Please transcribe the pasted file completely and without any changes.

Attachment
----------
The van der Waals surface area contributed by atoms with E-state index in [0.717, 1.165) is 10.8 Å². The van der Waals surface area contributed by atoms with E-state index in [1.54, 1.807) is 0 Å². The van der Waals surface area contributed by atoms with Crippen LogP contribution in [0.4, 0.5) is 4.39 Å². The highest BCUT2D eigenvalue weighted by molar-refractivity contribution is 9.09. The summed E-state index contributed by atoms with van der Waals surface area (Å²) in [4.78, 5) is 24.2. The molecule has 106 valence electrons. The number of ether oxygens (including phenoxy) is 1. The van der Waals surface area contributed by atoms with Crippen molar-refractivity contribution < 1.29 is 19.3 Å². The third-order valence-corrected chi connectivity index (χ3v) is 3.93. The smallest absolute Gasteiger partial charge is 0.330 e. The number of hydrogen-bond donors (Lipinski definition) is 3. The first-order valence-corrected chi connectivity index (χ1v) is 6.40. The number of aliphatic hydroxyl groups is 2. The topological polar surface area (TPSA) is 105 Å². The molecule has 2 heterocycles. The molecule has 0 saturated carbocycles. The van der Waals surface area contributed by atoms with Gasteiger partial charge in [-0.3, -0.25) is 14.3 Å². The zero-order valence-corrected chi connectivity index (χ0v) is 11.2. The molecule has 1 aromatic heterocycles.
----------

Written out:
The van der Waals surface area contributed by atoms with E-state index in [0.717, 1.165) is 10.8 Å². The van der Waals surface area contributed by atoms with E-state index in [1.54, 1.807) is 0 Å². The van der Waals surface area contributed by atoms with Crippen LogP contribution in [0.4, 0.5) is 4.39 Å². The highest BCUT2D eigenvalue weighted by molar-refractivity contribution is 9.09. The summed E-state index contributed by atoms with van der Waals surface area (Å²) in [4.78, 5) is 24.2. The molecule has 106 valence electrons. The number of ether oxygens (including phenoxy) is 1. The van der Waals surface area contributed by atoms with Crippen molar-refractivity contribution < 1.29 is 19.3 Å². The third-order valence-corrected chi connectivity index (χ3v) is 3.93. The smallest absolute Gasteiger partial charge is 0.330 e. The number of hydrogen-bond donors (Lipinski definition) is 3. The first-order valence-corrected chi connectivity index (χ1v) is 6.40. The number of aliphatic hydroxyl groups is 2. The topological polar surface area (TPSA) is 105 Å². The molecule has 2 heterocycles. The molecule has 0 saturated carbocycles. The van der Waals surface area contributed by atoms with Gasteiger partial charge in [-0.3, -0.25) is 14.3 Å². The zero-order valence-corrected chi connectivity index (χ0v) is 11.2. The molecule has 1 aromatic heterocycles.